Dead Indian Trail - Hiking

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Despite the rather politically incorrect name, the Dead Indian Trail is an easy out and back that takes you into what’s often referred to as the Switzerland of Wyoming. You’ll be surrounded by high, snow-clad peaks with grassy slopes that make you forget you’re in windy, flat, sagebrush-covered Wyoming.

Written by

Leslie Tribble


5.0 miles

Destination Distance From Downtown

23.9 miles


2 of 5 diamonds

Time To Complete

2 hours


Spring, Summer, and Fall

Dog Friendly

On Leash Only

Fees Permits


Land Website

Dead Indian Trail



The Dead Indian Trail is a rolling hike with a quick but fairly steep uphill the first half mile. You’ll head south to the North Absaroka Wilderness boundary which is the trail’s end. Halfway along the trail you’ll be able to slip into a little creek and cool off those hot toes. You’ll also be able to check out the slot canyon carved by the creek over time.

What Makes It Great

Sunlight Basin is popular with locals. There’s a cabin community further down the main highway and several small but well-used campgrounds. The Dead Indian Trail is a more quiet section of Sunlight Basin without a lot of horses or ATVs. The trailhead parking area is across the highway from the Dead Indian Campground. Locate the trail at the south end of the day use parking area. The trail splits right away. Stay left and power up the hill. After that initial effort the trail evens out and it’s a pleasant hoof to the wilderness boundary. There are big views all along the trail, and a chance to maybe tease a fish with a fly.

Who is Going to Love It

If you’re looking for a quick day hike that’ll give you a good workout and keep you occupied with amazing eye candy views, the Dead Indian Trail is it. It’s also a great trail for older kids as it isn’t so long that they’ll hate their hiking experience, plus you can bribe them along with the promise of fun while exploring the slot canyon.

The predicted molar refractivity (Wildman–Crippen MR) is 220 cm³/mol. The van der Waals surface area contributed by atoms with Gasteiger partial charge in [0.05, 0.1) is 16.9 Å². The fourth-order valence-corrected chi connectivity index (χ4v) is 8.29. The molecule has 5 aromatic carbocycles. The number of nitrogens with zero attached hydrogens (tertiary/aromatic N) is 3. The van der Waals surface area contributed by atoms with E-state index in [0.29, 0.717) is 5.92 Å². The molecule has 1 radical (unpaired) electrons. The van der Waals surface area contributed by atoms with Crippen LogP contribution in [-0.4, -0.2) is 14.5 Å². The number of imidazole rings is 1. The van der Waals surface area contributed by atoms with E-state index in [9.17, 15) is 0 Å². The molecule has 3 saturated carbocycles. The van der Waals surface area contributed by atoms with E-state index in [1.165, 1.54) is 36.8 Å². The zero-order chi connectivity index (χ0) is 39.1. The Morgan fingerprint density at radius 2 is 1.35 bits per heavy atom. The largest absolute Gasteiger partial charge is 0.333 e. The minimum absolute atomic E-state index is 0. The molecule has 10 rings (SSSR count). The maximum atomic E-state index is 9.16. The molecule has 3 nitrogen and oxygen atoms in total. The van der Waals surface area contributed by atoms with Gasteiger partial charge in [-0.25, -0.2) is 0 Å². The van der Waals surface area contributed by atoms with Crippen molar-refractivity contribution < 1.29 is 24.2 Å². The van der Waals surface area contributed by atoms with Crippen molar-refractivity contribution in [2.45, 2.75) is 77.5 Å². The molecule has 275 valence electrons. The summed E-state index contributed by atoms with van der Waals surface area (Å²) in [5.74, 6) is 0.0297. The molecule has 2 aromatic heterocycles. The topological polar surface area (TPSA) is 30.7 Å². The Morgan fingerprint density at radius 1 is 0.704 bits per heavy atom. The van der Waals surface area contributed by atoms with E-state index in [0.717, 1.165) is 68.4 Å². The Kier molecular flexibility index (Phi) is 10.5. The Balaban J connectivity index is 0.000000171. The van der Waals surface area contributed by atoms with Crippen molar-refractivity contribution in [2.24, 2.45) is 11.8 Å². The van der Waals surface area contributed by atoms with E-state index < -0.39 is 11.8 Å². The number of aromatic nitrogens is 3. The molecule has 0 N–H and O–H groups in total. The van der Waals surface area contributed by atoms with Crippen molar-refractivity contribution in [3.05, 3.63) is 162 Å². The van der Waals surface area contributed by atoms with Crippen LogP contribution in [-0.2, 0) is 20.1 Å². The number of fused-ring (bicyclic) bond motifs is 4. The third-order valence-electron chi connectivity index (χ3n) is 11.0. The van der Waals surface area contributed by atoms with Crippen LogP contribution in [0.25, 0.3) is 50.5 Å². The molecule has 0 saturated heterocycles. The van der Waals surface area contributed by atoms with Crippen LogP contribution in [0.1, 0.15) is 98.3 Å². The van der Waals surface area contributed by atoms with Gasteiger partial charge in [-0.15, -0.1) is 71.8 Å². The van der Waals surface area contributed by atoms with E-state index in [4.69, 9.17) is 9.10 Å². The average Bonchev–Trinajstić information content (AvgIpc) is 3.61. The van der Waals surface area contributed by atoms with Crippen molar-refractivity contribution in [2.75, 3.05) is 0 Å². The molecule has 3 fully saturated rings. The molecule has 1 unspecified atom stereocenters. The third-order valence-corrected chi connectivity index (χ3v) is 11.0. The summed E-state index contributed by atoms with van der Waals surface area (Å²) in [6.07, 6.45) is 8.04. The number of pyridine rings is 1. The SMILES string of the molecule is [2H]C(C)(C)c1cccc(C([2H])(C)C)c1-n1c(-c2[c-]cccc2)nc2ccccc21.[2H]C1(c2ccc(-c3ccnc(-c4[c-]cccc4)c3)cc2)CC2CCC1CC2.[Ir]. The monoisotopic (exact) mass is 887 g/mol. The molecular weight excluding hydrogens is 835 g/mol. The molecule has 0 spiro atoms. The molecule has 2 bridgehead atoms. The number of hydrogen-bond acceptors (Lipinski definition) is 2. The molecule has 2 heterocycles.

This area is rich with history. The Sunlight Basin area and the Clarks Fork Canyon to the north were part of the tragic flight of the Nez Perce Indians from their homeland in eastern Oregon to Canada. Despite the difficult terrain, the Nez Perce managed to elude the pursuing US Army by taking 2000 horses and over 700 elderly, women and children down the forbiddingly steep walls of the Clark Fork Canyon and out into the flats of the Big Horn Basin. Stop at the top of Dead Indian Pass to get a visual treat and overview of the Sunlight area and read the signs detailing the flight of the Nez Perce.

Directions, Parking, & Regulations

From Cody, travel north on WY-120 16.8 miles to the intersection with the Chief Joseph Scenic Byway. Turn left, travel over Dead Indian Pass and down the switchbacks on the west side. The trailhead is at mile 25.5. There’s ample parking at the trailhead and overnight camping is allowed. 

There are no fees (unless you’re camping in the designated campground) and leashed pets are permitted. Before you reach the trailhead turnout, stop at the Sunlight Bridge overlook and look down into the gorge. Take your time descending off Dead Indian Pass. The switchbacks are steep and you have seven miles of them. Be glad you get to experience the drive on hardtop. This road wasn't paved until the early 1990s.


Dead Indian Trail

Cody, WY, 82414
44.749631, -109.42125

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